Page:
My husband and I moved here from Nigeria for greener pastures. It was a massive decision for us, because our son was only 11 months old at that time. Also, although I am a lawyer, my qualifications weren’t immediately recognised here, so I had to repeat part of my undergraduate degree, and redo the entire legal practice component as well, which wasn’t easy with a young child.

After I finally finished and was admitted to practise in Queensland, I put in applications everywhere but because I didn’t have local experience, I couldn’t find a job anywhere. In the end, I contacted a lawyer who allowed me to do work experience with her. Then I started putting in applications again.

Finally, I found a job as a Probation and Parole Reporting officer in corrective services, but it meant I had to travel to remote places like Goondiwindi, Pittsworth and Inglewood. Some days, we would finish late and I would have to spend the night there. Other days, I was one of the last parents to pick up my kids from daycare, and I was ridden with guilt. But throughout all that, my husband was so supportive.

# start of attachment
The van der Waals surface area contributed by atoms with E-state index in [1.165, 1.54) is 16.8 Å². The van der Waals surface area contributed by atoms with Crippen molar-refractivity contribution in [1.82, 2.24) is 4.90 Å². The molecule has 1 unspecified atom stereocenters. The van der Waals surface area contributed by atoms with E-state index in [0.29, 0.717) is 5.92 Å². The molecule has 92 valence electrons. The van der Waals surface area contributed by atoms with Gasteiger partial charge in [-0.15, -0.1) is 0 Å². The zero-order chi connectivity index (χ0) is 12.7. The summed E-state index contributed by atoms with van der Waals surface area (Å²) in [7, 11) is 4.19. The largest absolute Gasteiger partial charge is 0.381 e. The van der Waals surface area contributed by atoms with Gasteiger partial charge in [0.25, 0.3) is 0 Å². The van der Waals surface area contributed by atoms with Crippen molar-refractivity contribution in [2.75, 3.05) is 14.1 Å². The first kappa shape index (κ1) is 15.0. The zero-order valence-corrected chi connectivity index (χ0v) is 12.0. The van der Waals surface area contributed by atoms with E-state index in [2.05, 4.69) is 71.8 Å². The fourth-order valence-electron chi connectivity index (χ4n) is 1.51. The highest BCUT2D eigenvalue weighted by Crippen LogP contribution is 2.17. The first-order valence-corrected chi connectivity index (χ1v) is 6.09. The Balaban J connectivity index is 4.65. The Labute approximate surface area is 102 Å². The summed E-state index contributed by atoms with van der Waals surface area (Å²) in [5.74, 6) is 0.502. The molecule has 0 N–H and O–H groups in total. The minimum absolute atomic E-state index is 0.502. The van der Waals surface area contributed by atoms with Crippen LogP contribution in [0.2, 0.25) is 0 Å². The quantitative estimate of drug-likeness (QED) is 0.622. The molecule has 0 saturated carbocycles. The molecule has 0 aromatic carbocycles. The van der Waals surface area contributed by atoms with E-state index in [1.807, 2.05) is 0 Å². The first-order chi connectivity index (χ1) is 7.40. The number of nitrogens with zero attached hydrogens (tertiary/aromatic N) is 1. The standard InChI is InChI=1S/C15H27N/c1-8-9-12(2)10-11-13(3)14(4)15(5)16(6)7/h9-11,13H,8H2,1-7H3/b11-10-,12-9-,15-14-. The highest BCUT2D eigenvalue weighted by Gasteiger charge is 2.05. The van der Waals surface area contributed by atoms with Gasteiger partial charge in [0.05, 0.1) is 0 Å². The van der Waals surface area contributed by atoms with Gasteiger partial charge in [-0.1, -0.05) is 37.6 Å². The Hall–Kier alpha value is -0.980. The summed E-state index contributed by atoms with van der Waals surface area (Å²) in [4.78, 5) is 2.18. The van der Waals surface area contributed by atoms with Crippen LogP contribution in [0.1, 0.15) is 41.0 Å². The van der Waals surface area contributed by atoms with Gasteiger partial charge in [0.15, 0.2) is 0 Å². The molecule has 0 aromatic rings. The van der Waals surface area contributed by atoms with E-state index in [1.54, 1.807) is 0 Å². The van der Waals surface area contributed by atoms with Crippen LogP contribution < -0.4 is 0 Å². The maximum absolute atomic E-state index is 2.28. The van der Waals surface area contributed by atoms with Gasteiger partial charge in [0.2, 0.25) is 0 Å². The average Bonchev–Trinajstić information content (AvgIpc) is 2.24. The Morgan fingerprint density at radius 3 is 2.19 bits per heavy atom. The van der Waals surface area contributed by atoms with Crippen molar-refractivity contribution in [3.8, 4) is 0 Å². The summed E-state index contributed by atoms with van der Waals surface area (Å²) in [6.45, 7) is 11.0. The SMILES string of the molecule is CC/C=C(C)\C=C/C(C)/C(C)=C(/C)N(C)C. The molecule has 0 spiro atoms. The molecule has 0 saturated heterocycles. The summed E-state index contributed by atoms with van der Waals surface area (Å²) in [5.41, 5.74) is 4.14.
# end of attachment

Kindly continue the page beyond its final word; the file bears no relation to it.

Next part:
Later, I gave up that job because I didn’t feel good about the time I had to spend away from my children and because I really wanted to practise as a lawyer. Again, it wasn’t easy to find work, so I took it upon myself to network in the local area, as well as going into law offices to share my CV. Finally, I found work at a law practice in Gatton as a junior lawyer. When I found out I had work in my field, I was elated!

After that, I was able to get a job as a family lawyer with Legal Aid, which was a fantastic training ground. Four years later, I moved on to another practice in Inala, where I am now a senior lawyer. I am also part of a professional group of African lawyers called the Bar Table. This year, we set up a mentoring program to support law students and junior lawyers.

I remember a conversation I had one day with a junior lawyer who thought I was lucky to have the job I do, until I told her my story about how I got to this point in my career. I told her it doesn’t matter if you get your degree here or overseas because the market is not easy for anyone at the moment and you need to work hard. It’s really important to learn what employers want in a CV and how to compose yourself in interviews, and then to get out and speak with people rather than just waiting for jobs to come to you.

It doesn’t mean people won’t have their prejudices, but if you work hard I believe you will get something back for it.

Arrived 2007

Photographer: Krystle Sempf

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